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March 2024 Labor History Blog: The Triangle Shirtwaist Factory Fire

Much has been written about this tragedy, and many documentaries and films have been produced about it. Should my very brief depiction of this event interest you, I encourage you to investigate our Labor History. For this is our story, the workers’ story, and a big part of our history; embrace it.

Like so many other Jewish immigrants from Russia, Isaac Harris and Max Blanck came to New York during the early 1890’s. Isaac Harris worked as a tailor in the sweatshops and became familiar with fashioning and designing clothing. Max Blanck was a garment contractor buying large amounts of fabric at low prices and therefore producing goods at a lower price. With Harris’s design skills and Black’s business skills they developed a woman’s blouse called the “shirtwaist” (more of a men’s style shirt that was looser fitting and more comfortable than the Victorian style blouses of the day). At 25, Blanck married an immigrant from Russia whose cousin was married to Harris. The two opened the Triangle Shirt Waist Company in 1900.

With business soaring, the entrepreneurs were well on their way to earning their nickname “Shirtwaist Kings” of New York. Over time, the duo sought out a larger facility and moved into the new Asch Building in Greenwich Village. What the new occupants did not know was that the architect was given special permission to make only two staircases instead of three. A poorly made fire escape that stopped at the second floor was authorized to be the third staircase. Exit doors were made to open inward which made it impossible to open when people pushed against it.

By 1908 sales hit the one-million-dollar mark, allowing the partners to move into large brownstones on the Upper West Side overlooking the Hudson River. There they each employed 4 servants and were chauffeured to and from work each day. To stay competitive with the other 11,000 manufacturers in New York, it was of utmost importance to keep the product price down. The foreman would order the secondary exit doors locked to prevent theft and unauthorized breaks. Foremen unlocked doors only after checking women’s handbags, a practice not unusual in the industry of this time period along with a constant check of inventory and supplies. Because of these conditions the International Ladies Garment Workers Local 25, who were mostly immigrant Jews and Italians, were well versed in Marx’s doctrine (socialist democracy). Therefore, they embraced efforts to organize for better treatment and went on strike in 1909, after Harris and Blanck fired 150 union sympathizers. Blanck and Harris refused to adapt to any of the demands, taking the strike as a personal insult. Refusing to meet their demands, they hired thugs and police to beat and harass picketers. Only when the strike went on and caused lower profits did the owners agree to the demands. However, they still would not recognize the Union. The owners felt the Union was the greatest danger to their control over the workplace and production.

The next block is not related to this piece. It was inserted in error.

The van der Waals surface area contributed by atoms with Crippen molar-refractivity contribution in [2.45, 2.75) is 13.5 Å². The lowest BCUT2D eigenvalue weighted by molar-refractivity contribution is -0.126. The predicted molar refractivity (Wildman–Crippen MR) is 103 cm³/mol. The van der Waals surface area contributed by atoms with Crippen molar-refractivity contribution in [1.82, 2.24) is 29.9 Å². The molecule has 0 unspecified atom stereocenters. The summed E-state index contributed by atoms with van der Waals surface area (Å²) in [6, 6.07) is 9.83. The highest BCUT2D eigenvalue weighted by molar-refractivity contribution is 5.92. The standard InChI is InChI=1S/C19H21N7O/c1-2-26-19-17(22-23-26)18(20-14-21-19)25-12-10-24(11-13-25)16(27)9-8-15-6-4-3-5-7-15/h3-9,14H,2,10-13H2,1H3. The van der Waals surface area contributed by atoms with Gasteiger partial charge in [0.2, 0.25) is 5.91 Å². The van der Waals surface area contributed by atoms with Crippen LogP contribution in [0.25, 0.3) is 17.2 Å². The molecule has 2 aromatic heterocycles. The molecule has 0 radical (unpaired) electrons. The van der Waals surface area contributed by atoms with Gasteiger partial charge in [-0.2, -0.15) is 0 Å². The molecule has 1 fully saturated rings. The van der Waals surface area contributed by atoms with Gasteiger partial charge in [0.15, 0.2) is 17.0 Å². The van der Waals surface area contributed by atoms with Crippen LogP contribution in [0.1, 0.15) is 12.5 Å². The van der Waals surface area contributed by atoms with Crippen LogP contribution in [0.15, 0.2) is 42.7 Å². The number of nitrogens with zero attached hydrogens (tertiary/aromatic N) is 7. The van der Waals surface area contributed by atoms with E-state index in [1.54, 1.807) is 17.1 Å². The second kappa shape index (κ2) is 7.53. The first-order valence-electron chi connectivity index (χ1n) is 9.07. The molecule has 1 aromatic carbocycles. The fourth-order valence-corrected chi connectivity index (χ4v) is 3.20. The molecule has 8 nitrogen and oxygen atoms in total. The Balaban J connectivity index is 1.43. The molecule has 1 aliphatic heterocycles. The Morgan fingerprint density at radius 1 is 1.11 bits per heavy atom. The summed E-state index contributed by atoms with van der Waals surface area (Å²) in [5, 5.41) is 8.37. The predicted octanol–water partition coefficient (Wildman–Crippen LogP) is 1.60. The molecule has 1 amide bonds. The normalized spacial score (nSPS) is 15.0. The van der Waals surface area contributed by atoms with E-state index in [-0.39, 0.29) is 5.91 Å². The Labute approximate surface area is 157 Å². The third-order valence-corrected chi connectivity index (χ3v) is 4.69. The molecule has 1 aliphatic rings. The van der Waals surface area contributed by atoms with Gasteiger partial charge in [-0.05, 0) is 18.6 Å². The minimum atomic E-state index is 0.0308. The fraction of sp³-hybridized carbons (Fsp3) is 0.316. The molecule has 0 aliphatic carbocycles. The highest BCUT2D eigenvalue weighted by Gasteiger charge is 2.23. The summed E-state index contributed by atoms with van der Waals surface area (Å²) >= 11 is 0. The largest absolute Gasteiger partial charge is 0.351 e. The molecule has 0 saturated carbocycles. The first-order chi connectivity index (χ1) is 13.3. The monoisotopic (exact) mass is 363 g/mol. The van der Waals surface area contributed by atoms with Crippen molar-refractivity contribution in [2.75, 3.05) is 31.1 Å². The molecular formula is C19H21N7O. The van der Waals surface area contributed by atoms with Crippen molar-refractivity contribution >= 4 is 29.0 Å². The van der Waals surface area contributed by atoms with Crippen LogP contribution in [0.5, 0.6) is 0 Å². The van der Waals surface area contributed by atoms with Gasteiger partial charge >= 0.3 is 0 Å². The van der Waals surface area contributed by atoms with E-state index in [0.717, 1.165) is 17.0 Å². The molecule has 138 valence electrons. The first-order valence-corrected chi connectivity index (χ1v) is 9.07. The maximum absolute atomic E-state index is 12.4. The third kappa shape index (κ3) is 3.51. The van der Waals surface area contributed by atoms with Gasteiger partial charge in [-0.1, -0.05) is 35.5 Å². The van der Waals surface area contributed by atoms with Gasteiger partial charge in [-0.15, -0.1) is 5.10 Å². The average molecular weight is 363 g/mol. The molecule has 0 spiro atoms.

Just 13 months after the strike, around 4:40 PM on Saturday, March 25, 1911, a discarded lit match or cigarette butt found its way to the scrap cloth bin. A fire on the eighth floor started and within 20 minutes became the deadliest industrial disaster in the history of New York City. Firefighters arriving around 5:00 PM could not erect the ladders because of the bodies which covered the sidewalk. The first to jump to their deaths were a couple who kissed and held hands as they jumped out of a window. Between locked and blocked doors, the workers’ stairway exits became impassable within 3 minutes. The workers then took to the fire escape that collapsed due to heat, weight, and poor construction. Twenty workers fell over 100 feet to their deaths; elevators overloaded with bodies broke down as people pried doors open and leapt to their death. Fire company ladders could not reach beyond the sixth floor as people jumped. Some were ablaze as they leapt while the foreman, who held the keys to the locked doors, fled through another stairway. The visual effect on bystanders ranged from horror to fainting and in the end the fire left 146 dead; 129 women and 17 men. The results in the following manslaughter trial against Harris and Blanck led to acquittal.

The prosecution failed to prove that the two knew the doors were locked. Eventually, Harris and Blanck settled with the families of the victims agreeing to pay $75.00 per deceased person.

However, the two owners collected $400.00 per death from the insurance company and pocketed more than $60,000. Disgusting.

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